add a 10uF cap between reset and ground on that board if it is an Uno

Why? I added a 10k resistor between reset and vcc. Not even sure if it's necessary, I've seen many examples
the only difference is that they add different stuffs on the reset.

Talking about bootload and i'd not like to open new topic, I got a (Atmega8A-AU "smd") the bootload
procedure will be the same?
I see only a option in the (Tools_ Boards_ Arduino NG or older w/ Atmega8) I got the 1.0.5 IDE.

As I know the chips got a internal clock of 8Mhz (?!) how to I change if I want to use the internal clock
and not adding a crystal.

D.60

Domino60:
Why? I added a 10k resistor between reset and vcc. Not even sure if it's necessary, I've seen many examples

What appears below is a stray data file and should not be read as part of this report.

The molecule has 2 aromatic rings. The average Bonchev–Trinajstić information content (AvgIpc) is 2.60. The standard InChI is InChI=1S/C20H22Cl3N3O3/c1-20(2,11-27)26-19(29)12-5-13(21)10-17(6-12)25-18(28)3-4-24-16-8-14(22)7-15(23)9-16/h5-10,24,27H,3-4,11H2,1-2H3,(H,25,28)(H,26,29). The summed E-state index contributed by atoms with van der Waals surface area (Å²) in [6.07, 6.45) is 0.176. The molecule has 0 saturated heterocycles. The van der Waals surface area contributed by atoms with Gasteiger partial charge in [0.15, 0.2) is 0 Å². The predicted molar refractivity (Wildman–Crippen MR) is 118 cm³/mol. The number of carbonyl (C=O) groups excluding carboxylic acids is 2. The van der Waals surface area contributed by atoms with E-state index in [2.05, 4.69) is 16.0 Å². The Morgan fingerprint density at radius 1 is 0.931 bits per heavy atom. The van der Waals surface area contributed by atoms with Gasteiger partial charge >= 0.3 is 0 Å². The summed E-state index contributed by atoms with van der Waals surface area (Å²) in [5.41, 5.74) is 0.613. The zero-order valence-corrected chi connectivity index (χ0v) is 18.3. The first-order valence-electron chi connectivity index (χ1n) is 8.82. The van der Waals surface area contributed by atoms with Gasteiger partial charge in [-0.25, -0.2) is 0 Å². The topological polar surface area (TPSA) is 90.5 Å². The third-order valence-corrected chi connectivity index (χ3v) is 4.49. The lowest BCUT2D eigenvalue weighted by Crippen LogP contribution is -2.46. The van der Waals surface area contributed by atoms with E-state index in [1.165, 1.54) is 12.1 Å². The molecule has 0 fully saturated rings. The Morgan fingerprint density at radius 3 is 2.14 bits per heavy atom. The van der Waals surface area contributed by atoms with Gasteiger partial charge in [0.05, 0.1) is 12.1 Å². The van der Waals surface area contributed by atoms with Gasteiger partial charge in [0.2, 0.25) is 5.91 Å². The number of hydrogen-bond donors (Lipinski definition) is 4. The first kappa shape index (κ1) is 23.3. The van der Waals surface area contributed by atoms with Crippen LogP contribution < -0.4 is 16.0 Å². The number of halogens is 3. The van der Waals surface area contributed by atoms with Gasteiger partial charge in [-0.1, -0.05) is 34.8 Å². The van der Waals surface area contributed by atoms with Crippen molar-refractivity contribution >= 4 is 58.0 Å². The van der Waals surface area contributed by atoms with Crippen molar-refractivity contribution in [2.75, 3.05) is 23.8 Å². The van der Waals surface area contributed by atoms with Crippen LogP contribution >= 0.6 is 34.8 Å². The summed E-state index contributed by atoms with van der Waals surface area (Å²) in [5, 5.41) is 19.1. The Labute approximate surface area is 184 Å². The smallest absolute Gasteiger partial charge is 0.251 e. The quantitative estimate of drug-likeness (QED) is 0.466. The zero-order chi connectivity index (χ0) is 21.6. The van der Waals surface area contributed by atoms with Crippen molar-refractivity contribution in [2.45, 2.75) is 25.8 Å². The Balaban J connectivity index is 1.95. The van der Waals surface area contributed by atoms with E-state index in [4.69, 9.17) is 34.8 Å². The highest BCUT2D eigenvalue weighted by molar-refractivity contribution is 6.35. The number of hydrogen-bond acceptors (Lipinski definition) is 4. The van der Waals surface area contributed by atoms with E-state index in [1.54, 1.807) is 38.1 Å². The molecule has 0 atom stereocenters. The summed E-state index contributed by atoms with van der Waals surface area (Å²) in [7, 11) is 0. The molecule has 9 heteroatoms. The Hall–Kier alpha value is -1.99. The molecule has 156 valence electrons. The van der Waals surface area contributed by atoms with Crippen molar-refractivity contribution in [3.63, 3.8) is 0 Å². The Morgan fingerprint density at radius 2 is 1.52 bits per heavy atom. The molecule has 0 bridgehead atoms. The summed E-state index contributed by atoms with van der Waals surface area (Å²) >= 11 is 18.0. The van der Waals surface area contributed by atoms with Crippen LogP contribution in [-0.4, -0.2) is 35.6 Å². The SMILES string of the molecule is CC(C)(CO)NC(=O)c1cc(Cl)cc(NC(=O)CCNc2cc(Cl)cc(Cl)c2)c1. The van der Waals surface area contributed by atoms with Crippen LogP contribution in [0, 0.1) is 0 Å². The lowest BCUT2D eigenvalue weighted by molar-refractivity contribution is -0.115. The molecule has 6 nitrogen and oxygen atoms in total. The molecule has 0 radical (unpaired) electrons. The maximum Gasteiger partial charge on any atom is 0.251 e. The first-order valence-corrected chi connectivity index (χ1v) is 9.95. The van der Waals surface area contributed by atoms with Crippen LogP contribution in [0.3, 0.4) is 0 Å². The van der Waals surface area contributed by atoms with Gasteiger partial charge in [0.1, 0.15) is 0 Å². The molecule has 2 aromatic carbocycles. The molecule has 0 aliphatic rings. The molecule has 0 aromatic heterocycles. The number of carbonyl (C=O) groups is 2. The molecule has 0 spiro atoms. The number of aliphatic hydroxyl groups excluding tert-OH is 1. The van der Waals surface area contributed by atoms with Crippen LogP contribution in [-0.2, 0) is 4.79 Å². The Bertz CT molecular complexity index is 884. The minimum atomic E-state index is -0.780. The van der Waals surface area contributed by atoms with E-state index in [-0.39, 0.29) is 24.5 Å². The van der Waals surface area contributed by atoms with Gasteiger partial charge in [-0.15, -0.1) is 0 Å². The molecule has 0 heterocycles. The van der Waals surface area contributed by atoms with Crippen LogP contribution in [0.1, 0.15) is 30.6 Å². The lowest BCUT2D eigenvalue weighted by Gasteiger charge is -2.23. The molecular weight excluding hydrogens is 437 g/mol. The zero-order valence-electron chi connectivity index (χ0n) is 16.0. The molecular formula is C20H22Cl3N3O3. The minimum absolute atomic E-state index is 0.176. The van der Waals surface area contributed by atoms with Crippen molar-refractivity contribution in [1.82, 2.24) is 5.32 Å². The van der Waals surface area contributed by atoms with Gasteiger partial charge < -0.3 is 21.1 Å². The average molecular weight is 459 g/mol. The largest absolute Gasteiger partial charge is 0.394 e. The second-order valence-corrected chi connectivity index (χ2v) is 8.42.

the only difference is that they add different stuffs on the reset.

Talking about bootload and i'd not like to open new topic, I got a (Atmega8A-AU "smd") the bootload
procedure will be the same?
I see only a option in the (Tools_ Boards_ Arduino NG or older w/ Atmega8) I got the 1.0.5 IDE.

As I know the chips got a internal clock of 8Mhz (?!) how to I change if I want to use the internal clock
and not adding a crystal.

D.60

I believe the cap is to disable the auto-reset on the Uno and other Arduino boards that occurs when the serial port is opened (which happens when you plug into the computer). There is already a 10k pullup on the reset line on most genuine boards, but it isn't enough. I've gotten away with 2x 0.1uF caps in parallel though (0.2uF effective).